Impact of ICRISAT research on sorghum midge on Australian agriculture

Brennan, J P and Bantilan, M C S and Sharma, H C and Reddy, B V S (2004) Impact of ICRISAT research on sorghum midge on Australian agriculture. Documentation. International Crops Research Institute for the Semi-Arid Tropics , Patancheru, Andhra Pradesh, India.

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We would like to acknowledge the financial assistance provided by the Australian Centre for International Agricultural Research (ACIAR) for this project (IAP/ 1995/114). The role of Dr Jeff Davis, for his efforts to develop and arrange the project, is gratefully acknowledged. We acknowledge the assistance of a number of researchers in Australia who provided information and found time for discussions on the role that ICRISAT has played in crop improvement programs. In particular, we would like to acknowledge Bob Henzell, Bernie Franzman and Brian Hare for assistance with survey responses. We are also very grateful to ICRISAT staff who freely gave their time and resources to provide information and data for this study. We would particularly like to thank John Stenhouse and BL Agrawal for helpful discussions and for reviewing this manuscript.


The most significant contribution from ICRISAT to Australian agriculture has been the introduction of improved sorghum midge (Stenodiplosis sorghicola) resistant lines combining desirable white grain and tan plant color through material such as ICSV 197, ICSV 745 and PM 13654. Overall, Australia has received significant benefits from ICRISAT's research on midge resistance in sorghum, at an average of A$1.14 million yr-1.This is an example of international agricultural research output aimed at improving productivity in developing countries also having spillover benefits in developed countries. The spillover impacts in Australia from genetic materials developed and dis-tributed through ICRISAT were analyzed in two levels. The first level is the identification of anticipated spillover benefits in terms of cost reduction for sorghum. The second level is the incorporation of price effects of international agricultural research for this crop. The price effects resulting from successful ICRISAT research were found to be significant. The lower prices for sor- ghum, as a result of increased production led to income reductions for Australian producers, and these were partly offset by the increased yields. The gains for the Australian consumers of these grains (ie, the Australian livestock sector) from the lower prices were significant, so that overall Australia made net gains from the impact of ICRISAT’s sorghum research. These findings have important implications for international agricultural research, and recognition of these can assist in informed decision-making for research resources allocation and planning, and is likely to result in a more efficient and cooperative system worldwide.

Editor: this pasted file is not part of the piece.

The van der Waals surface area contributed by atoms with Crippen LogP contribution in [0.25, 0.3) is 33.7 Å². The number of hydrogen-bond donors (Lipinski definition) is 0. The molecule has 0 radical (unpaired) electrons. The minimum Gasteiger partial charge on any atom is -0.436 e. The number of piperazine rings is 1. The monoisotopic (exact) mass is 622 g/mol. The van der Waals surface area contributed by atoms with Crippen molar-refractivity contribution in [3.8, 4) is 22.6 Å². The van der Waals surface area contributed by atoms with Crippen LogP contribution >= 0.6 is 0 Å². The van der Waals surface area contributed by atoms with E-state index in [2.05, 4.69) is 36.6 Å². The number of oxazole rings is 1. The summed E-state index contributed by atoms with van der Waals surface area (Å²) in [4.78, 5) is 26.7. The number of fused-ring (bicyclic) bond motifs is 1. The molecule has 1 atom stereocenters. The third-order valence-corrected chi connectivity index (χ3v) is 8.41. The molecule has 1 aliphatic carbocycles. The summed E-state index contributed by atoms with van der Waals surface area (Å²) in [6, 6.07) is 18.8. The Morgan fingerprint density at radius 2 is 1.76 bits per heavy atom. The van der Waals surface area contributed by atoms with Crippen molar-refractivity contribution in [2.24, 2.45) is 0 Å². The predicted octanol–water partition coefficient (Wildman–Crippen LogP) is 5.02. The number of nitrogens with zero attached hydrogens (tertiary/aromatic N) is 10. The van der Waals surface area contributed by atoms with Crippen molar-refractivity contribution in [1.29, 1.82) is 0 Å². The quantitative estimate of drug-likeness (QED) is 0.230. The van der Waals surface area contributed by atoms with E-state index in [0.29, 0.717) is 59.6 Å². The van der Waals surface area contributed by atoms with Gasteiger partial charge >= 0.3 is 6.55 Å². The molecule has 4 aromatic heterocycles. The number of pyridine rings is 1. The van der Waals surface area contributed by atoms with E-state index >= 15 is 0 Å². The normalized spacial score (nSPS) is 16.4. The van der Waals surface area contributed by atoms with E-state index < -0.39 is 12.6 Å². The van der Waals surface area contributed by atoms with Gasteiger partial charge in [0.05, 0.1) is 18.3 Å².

Item Type: Monograph (Documentation)
Series Name: Impact Series No. 11
Subjects: Mandate crops > Sorghum
Others > Agriculture-Farming, Production, Technology, Economics
Depositing User: Mr Sanat Kumar Behera
Date Deposited: 09 Oct 2011 05:58
Last Modified: 18 Mar 2014 07:18
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